Decolonization and Restorative Justice: Addressing Canada’s Indigenous Incarceration


  • Ashu Kito



Mass incarceration of Indigenous people has been well documented in Canadian prisons. It represents a national crisis resulting from the government's failure to eradicate the ongoing colonization problem and poses a threat to the sustainability of Indigenous people and their communities. The government's response includes the landmark Gladue decision, which essentially recognized mass incarceration as a crisis and required judges to consider the background of Indigenous offenders when sentencing, as well as the process of decolonizing the prison by introducing programs that teach Indigenous culture and history. However, both these responses have not effectively addressed the problem. In this paper, I argue that the Canadian government's response to the over-incarceration of Indigenous people represents a human rights issue that the Gladue Report has not alleviated because the report has not been implemented in a meaningful manner during bail hearing or sentencing. Therefore, the government should consider an alternative measure that returns to the traditional Indigenous law through the implementation of restorative justice, which has been proven to be effective.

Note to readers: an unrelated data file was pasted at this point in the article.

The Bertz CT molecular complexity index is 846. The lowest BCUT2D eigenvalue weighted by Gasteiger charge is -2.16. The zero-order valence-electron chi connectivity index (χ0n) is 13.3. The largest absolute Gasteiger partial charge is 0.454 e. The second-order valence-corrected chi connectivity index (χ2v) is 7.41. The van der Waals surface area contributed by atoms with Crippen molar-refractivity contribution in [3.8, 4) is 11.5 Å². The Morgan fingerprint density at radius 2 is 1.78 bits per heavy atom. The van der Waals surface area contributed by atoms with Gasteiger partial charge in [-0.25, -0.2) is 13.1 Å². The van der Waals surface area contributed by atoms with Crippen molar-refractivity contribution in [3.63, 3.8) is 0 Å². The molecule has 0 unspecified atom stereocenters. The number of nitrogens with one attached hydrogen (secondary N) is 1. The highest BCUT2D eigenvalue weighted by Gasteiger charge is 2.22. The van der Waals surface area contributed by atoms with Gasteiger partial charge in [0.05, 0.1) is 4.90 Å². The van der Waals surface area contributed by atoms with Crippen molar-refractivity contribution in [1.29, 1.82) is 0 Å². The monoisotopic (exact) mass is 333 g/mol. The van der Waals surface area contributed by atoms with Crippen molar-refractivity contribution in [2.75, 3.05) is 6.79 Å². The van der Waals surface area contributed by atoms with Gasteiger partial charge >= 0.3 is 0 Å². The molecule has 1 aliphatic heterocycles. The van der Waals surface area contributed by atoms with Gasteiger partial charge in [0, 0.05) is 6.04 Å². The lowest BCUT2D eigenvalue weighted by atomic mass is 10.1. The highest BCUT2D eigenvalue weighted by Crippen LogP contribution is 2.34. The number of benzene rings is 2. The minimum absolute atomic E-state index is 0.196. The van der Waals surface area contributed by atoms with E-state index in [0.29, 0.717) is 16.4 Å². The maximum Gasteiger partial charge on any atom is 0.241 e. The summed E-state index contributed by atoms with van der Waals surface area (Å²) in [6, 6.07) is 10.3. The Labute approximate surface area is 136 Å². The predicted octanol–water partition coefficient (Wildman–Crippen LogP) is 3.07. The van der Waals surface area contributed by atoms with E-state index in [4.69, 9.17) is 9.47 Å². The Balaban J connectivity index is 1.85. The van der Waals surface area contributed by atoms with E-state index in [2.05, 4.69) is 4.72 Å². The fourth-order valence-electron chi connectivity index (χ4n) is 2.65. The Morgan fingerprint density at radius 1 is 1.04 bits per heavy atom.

Arts and Sciences - Social Sciences

How to Cite

Decolonization and Restorative Justice: Addressing Canada’s Indigenous Incarceration. (2024). MacEwan University Student EJournal, 8(1).